• Current Reads

      Life after Life Jill McCorkle
      This Is Your Captain Speaking Jon Methven
      The Starboard Sea Amber Dermont
      Snark David Denby
      Bring Up the Bodies Hilary Mantel
  • Popular Tags

  • Recent Reflections

  • Categories

  • Moleskine’s All-Time Favorites

  • Echoes

    Andrea on [829] Inferno – Dan…
    Matthew on [825] Paradise Lost -John…
    Anokatony on [825] Paradise Lost -John…
    Matthew on The King’s English Books…
    Katie Marie on The King’s English Books…
    lazyhaze on Reading Kafka’s “T…
  • Reminiscences

  • Blog Stats

    • 997,066 hits
  • Enter your email address to subscribe to this blog and receive notifications of new posts by email.

    Join 1,722 other followers

[772] The Paying Guests- Sarah Waters

1paying

“And as Frances watched . . . something odd began to happen to her. First her heart started to flutter, then she felt a srt of giving any, around it: a caving in, like the slither of sand through the waist of an hour-glass. It was as if her blood, her muscles, her organs, were steadily dissolving . . . Now Frances’s face was tingling as if growing numb . . . She wanted to be sick.” (Ch.14, p.470)

In postwar 1922 London, the widowed Mrs. Wray and her spinsterish daughter, Frances, have been obliged to admit lodgers out of necessity due to the straitened poverty. Into their genteel south London house moves a young, gaudy couple with their gramophone and colorful clothing. The new living situation signifies the changing social dynamics brought forth by the war. One gets the sense that Waters uses the domestic novel to grapple with the intricacies of a broken civic order and the reconfiguring of gender and social roles—until the focus shifts to a more personal, intimate level.

The arrival of the brash Barbers has unsettled the Wray household. There is persistent undercurrent undercurrent of class awkwardness and intergenerational conflict. Frances reflects that she will never be used to the noises but she needs the money to drive out of debt. Waters captures very neatly Mrs. Wray’s pained denial of the extent to which she has come down in the world; but this embarrassing reality manifests in Frances’s daily weariness and frustration at menial work around the house. The Barbers’ intrusion, which almost feels like an intrusion, depicts such dismantling of social barrier, as people traditionally separated by money and status find their lives intermingling under one roof. But the delicate domestic tension soon gives away to more personal and intimate entanglement. Frances, still smarting from the collapse of her wartime love affair with a fellow suffragette, is drawn to the lively Lilian Barber, who reveals that her marriage is less than happy.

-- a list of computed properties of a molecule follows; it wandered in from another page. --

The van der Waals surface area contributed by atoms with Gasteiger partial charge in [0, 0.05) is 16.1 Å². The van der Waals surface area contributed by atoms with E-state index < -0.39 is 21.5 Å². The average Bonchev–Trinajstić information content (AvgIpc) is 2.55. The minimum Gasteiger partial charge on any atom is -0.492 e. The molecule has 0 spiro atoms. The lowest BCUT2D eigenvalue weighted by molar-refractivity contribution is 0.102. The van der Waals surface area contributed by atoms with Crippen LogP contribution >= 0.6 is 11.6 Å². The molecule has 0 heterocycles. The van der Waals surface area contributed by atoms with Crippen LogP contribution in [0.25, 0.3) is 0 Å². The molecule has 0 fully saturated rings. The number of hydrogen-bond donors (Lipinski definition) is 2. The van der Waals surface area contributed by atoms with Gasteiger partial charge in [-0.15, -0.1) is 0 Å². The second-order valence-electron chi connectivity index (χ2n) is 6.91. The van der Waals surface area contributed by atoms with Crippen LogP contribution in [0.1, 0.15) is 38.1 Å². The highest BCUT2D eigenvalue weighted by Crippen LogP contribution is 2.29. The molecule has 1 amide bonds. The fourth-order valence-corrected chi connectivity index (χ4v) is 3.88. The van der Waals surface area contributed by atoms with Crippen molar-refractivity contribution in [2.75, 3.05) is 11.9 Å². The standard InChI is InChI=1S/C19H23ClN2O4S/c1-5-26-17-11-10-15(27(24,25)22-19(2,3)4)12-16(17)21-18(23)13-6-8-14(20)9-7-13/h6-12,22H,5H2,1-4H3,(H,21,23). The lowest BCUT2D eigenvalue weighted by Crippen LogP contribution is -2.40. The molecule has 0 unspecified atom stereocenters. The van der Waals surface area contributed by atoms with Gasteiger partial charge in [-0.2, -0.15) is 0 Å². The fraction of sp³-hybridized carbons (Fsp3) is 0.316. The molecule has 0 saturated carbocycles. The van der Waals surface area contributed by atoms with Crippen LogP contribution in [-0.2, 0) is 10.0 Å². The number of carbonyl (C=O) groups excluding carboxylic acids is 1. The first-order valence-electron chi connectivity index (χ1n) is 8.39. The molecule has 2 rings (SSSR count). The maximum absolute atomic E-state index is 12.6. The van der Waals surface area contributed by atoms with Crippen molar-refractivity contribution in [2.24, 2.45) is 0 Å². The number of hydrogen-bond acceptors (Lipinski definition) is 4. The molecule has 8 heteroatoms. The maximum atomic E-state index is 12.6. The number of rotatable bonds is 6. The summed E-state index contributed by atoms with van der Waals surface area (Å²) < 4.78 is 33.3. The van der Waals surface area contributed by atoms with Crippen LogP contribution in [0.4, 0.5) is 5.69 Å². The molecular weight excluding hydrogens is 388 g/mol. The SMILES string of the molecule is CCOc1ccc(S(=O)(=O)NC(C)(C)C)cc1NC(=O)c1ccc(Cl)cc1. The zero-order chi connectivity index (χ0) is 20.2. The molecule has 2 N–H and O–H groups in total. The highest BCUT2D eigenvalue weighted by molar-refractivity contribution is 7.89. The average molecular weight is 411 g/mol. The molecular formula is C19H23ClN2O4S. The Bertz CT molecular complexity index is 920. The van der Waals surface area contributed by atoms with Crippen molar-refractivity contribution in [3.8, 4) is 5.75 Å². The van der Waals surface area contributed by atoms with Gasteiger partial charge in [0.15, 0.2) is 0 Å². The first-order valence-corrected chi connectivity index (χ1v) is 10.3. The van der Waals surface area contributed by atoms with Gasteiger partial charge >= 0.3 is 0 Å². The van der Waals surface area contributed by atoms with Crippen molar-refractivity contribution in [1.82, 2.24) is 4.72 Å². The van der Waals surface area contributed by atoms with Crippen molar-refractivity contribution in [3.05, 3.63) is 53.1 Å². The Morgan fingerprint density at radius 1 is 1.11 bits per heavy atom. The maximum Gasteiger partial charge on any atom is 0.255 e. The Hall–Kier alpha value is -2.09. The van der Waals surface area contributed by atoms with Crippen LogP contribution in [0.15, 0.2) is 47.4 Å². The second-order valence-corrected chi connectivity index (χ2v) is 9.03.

Every day we slip a bit further into it . . . We’d somehow got into the habit of spending time together almost in secret. It’s what we do with the time that’s changed. (Ch.7, p.238)

The developing romance, to my slight dismay, is an unexpected departure from what Waters has set out to do at the beginning of the book. The one thing that reminds me of the social constraint theme is the women’s invisibility, which is crucial to the twists and turns of the ensuing soap opera. No one appreciates the lesbian subtext of the situation; and the pressure that remorse and moral responsibility on their love affair is unleashed with exquisite pathos. Maybe Waters wants to be sarcastic, in creating this extreme outcome, about how society is blind to the same-sex love. The book is simmering with suspense, and one can feel the full of fear and anxiety in these women.

566 pp. Riverhead/Penguin. Hardback. [Read|Skim|Toss] [Buy|Borrow]

One Response

  1. […] The Paying Guests by Sarah Waters A mixed drama-romance-thriller. The one thing that reminds me of the social constraint theme is the women’s invisibility, which is crucial to the twists and turns of the ensuing soap opera. No one appreciates the lesbian subtext of the situation; and the pressure that remorse and moral responsibility on their love affair is unleashed with exquisite pathos. Maybe Waters wants to be sarcastic, in creating this extreme outcome, about how society is blind to the same-sex love. […]

Leave a Reply

Fill in your details below or click an icon to log in:

WordPress.com Logo

You are commenting using your WordPress.com account. Log Out / Change )

Twitter picture

You are commenting using your Twitter account. Log Out / Change )

Facebook photo

You are commenting using your Facebook account. Log Out / Change )

Google+ photo

You are commenting using your Google+ account. Log Out / Change )

Connecting to %s

%d bloggers like this: